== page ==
Vallivue Football Coach Retires After 17 Years Headed to Oregon

After 17 years as the Falcons’ leader, Vallivue High football coach Layne Coffin has submitted his resignation letter. At 61, Coffin intends to complete the school year before relocating to Eugene, Oregon, to be with his children and grandchildren. Two of his children are already living there, and the third is planning to join them soon.

“It was just the right time. It’s time to go,” Coffin said. “There was no big reason. I’ve been here a long time. They’ve been good to me. It’s just time for some change in my life.

“My middle daughter is moving over there in about two weeks, and I have three granddaughters and another grandbaby on the way.”

Having coached high school football for several years, Layne Coffin has retired with a career record of 124-95 (.566) as a head coach. He won two state championships at Century High in Pocatello in 2000 and 2001. During his 17-year tenure at Vallivue, he led the Falcons to eight playoff appearances and maintained a 90-77 (.539) record. The team qualified for the playoffs in the past five years. The Falcons’ most successful season was in 2018, where they reached the state semifinals for the first time since 2000.

“When you think of Vallivue High School football, you think of Layne Coffin and the success he’s had there,” Vallivue Athletic Director Tony Brulotte said. “Not only in building a winning program, but building quality kids that come out of the program and quality people.”

Layne Coffin started his teaching and coaching career later than most due to a cancer diagnosis at 23 years old. After undergoing surgery to remove a 1.5-pound growth from his stomach cavity, he enrolled at Idaho State and completed his teaching degree in 1989, ten years after graduating from Pocatello High.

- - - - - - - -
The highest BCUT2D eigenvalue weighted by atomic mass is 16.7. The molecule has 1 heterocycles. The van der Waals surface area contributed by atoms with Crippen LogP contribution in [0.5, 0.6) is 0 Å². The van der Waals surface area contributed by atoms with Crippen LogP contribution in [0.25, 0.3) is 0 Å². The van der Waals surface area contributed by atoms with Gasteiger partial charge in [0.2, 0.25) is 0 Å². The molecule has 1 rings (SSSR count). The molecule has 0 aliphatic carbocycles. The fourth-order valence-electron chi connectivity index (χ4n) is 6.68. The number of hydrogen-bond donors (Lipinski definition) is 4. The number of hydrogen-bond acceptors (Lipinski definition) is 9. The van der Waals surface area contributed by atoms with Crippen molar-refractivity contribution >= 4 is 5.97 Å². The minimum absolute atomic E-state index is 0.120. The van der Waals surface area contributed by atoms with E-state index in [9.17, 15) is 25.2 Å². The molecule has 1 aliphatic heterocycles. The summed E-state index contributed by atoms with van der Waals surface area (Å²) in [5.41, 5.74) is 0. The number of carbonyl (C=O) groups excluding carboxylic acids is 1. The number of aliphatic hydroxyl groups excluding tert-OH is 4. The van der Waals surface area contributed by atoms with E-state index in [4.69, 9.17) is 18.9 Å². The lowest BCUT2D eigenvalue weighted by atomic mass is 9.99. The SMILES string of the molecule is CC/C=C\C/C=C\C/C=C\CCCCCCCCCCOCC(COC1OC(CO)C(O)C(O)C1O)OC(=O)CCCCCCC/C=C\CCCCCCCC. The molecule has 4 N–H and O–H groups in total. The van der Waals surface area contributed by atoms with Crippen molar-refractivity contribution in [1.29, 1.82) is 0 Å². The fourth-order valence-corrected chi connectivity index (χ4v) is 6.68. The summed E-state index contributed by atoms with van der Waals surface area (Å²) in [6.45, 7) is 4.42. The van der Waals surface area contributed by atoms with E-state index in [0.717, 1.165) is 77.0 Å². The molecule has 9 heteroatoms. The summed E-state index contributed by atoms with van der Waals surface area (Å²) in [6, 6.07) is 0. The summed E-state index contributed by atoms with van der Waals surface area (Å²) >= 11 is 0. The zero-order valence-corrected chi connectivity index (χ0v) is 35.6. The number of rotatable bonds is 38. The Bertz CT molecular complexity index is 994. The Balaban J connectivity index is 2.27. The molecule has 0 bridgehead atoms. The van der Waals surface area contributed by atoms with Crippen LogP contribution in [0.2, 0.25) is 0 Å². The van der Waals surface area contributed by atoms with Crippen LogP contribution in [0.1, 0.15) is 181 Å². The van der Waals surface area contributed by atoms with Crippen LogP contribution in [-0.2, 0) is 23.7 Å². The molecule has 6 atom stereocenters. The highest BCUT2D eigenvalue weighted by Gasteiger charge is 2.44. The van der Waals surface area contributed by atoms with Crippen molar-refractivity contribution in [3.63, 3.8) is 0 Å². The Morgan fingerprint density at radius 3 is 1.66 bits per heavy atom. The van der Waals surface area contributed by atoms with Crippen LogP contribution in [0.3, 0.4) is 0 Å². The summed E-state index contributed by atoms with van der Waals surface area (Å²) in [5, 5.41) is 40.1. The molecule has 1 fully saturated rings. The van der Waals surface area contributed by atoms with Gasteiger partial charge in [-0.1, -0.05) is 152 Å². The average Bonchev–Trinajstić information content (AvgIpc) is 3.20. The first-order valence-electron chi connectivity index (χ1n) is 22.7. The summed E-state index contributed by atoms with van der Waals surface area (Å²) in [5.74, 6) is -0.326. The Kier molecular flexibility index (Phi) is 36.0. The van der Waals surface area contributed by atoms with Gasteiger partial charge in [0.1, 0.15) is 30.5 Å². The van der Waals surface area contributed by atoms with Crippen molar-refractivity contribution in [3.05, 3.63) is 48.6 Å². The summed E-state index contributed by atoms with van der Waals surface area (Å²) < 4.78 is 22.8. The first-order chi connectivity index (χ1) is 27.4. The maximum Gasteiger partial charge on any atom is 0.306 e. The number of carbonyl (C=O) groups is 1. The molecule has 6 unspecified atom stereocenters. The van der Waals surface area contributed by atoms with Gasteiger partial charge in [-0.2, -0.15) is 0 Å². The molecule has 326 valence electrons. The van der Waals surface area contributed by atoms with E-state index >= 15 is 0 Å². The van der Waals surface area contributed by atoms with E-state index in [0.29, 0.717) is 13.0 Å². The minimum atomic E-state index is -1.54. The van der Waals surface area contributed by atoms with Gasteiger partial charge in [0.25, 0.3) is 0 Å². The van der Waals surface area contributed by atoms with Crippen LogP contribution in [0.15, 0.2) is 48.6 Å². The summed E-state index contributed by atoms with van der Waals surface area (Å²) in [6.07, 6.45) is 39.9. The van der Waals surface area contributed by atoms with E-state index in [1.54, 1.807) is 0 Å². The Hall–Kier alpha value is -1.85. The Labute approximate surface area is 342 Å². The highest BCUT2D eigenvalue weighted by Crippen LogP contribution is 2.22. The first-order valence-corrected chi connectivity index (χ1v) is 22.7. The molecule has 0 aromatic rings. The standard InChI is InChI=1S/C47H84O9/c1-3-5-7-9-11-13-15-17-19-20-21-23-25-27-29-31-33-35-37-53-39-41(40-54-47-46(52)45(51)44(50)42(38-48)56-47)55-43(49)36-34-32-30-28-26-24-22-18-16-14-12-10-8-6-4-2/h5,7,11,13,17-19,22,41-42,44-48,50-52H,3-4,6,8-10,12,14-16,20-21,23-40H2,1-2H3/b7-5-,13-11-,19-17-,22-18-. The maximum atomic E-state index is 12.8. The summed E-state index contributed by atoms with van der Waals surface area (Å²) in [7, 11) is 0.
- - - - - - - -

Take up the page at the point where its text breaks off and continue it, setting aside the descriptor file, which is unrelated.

Coffin began his coaching journey at Marsh Valley in 1998 and was the first coach to introduce the double-wing offense to Idaho. He brought this exotic offense to Century when it opened in 1999 and won consecutive titles in the program’s second and third years.

Layne Coffin cherishes several memories, including coaching his son, Jordon Coffin, who was named the 2001 4A All-Idaho Player of the Year. He also values the relationships he has formed with other coaches throughout his coaching career.

“I just loved coaching football,” Coffin said. “I’ve been pretty fortunate, obviously. Every coach wants to win every game, but that’s not realistic. I’m grateful to Vallivue for giving me the chance.”

This winter, there have been ten coaching changes out of the twenty schools in the 5A and 4A Southern Idaho Conference, including Layne Coffin’s resignation. As of now, the only two open positions are at Eagle and Vallivue.

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